Canada’s online legal magazine.

Summaries Sunday: SOQUIJ

Every week we present the summary of a decision handed down by a Québec court provided to us by SOQUIJ and considered to be of interest to our readers throughout Canada. SOQUIJ is attached to the Québec Department of Justice and collects, analyzes, enriches, and disseminates legal information in Québec.

PÉNAL (DROIT) : Lorsque des transactions criminelles distinctes sont sanctionnées de façon concomitante par un même juge au cours d’une même audience de détermination de la peine, toutes les peines d’emprisonnement imposées consécutivement doivent être additionnées sans tenir compte de la détention présentencielle; si le total est inférieur à deux . . . [more]

Posted in: Summaries Sunday

Summaries Sunday: Supreme Advocacy

On one Sunday each month we bring you a summary from Supreme Advocacy LLP of recent decisions at the Supreme Court of Canada. Supreme Advocacy LLP offers a weekly electronic newsletter, Supreme Advocacy Letter, to which you may subscribe. It’s a summary of all appeals and leaves to appeal granted, so you know what the S.C.C. will soon be dealing with (June 17 to July 19, 2017 inclusive).

Appeals

Civil Procedure/International Law: Forum Selection Clauses

Douez v. Facebook, Inc., 2017 SCC 33 (36616)

While s. 4 of the B.C. Privacy Act does not override forum selection clauses, strong reasons . . . [more]

Posted in: Summaries Sunday

New Report: Parenting Assessments and Their Use in Alberta, Ontario and British Columbia

The Canadian Research Institute for Law and the Family has just released a new report on parenting assessments, prepared by Calgary articled student and UBC graduate, Zoe Suche. These assessments, also called “custody and access reports” and “bilateral assessments,” are usually requested when the views and opinions of an independent expert are needed to help separated parents or the court determine the parenting arrangements that are in the best interests of minor children. The report uses a mixed methodology of case law research and interviews with assessors, and examines practice and procedure in Alberta, British Columbia and Ontario.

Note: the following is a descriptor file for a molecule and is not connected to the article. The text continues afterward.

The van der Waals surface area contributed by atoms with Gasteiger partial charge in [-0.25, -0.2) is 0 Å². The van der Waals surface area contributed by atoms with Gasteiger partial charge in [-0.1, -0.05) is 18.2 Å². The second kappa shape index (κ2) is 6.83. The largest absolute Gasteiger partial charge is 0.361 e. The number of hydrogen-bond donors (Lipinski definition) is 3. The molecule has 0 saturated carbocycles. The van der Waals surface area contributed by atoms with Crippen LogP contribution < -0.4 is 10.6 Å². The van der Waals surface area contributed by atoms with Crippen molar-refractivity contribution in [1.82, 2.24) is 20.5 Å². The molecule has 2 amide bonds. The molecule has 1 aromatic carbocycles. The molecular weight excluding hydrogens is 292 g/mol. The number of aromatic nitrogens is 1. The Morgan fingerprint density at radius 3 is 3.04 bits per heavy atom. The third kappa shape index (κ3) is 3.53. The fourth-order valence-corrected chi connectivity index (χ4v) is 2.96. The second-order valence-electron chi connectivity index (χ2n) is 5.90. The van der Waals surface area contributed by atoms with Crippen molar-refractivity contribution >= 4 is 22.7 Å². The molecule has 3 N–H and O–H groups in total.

Ms . . . [more]

Posted in: Practice of Law

Open Justice?

Last year The Action Group on Access to Justice (TAG) released a report that examined public perceptions of access to justice in Ontario. For those of us who work in the legal and justice sectors, the results were dismal. Here’s what we heard: 40 per cent of Ontarians do not believe that they have fair and equal access to the justice system. In addition, members of the public chose these descriptors of the justice system: old fashioned, intimidating, broken.

These results seem discouraging, particularly for those of us working to build supports and establish resources that enhance access to . . . [more]

Posted in: Justice Issues

Public Hearings on Bill 148, Fair Workplaces, Better Jobs Act

The Ontario Legislative Assembly Standing Committee on Finance and Economic Affairs met from July 10 to July 14, 2017 (we were informed that hearings are continuing to July 21, 2017, Hamilton is today and Toronto closes the tour tomorrow) to consider and hold public hearings on Bill 148, Fair Workplaces, Better Jobs Act, 2017. The Bill amends the Employment Standards Act, 2000, the Labour Relations Act, 1995 and makes related amendments to other Acts. The government wanted to be sure that there are no unintended consequences because the changes in the Bill contain complex policies. . . . [more]

Posted in: Practice of Law, Practice of Law: Practice Management, Substantive Law, Substantive Law: Legislation

Against Tradition

In a recent column in Canadian Lawyer, Ian Holloway, my Dean and friend, wrote in defence of lawyerly traditions, such as calling Ontario’s law society the Law Society of Upper Canada, and barrister’s robes. At the same time he emphasized the importance of professional innovation, particularly in legal education. He concluded that the ambition of lawyers should be “Change in substance, tradition in form”.

I have some serious reservations with Ian’s position. I agree that some of our traditions have modern advantages (e.g., robes neutralizing class and gender-based judgments of lawyers based on their clothes). But when we weigh the . . . [more]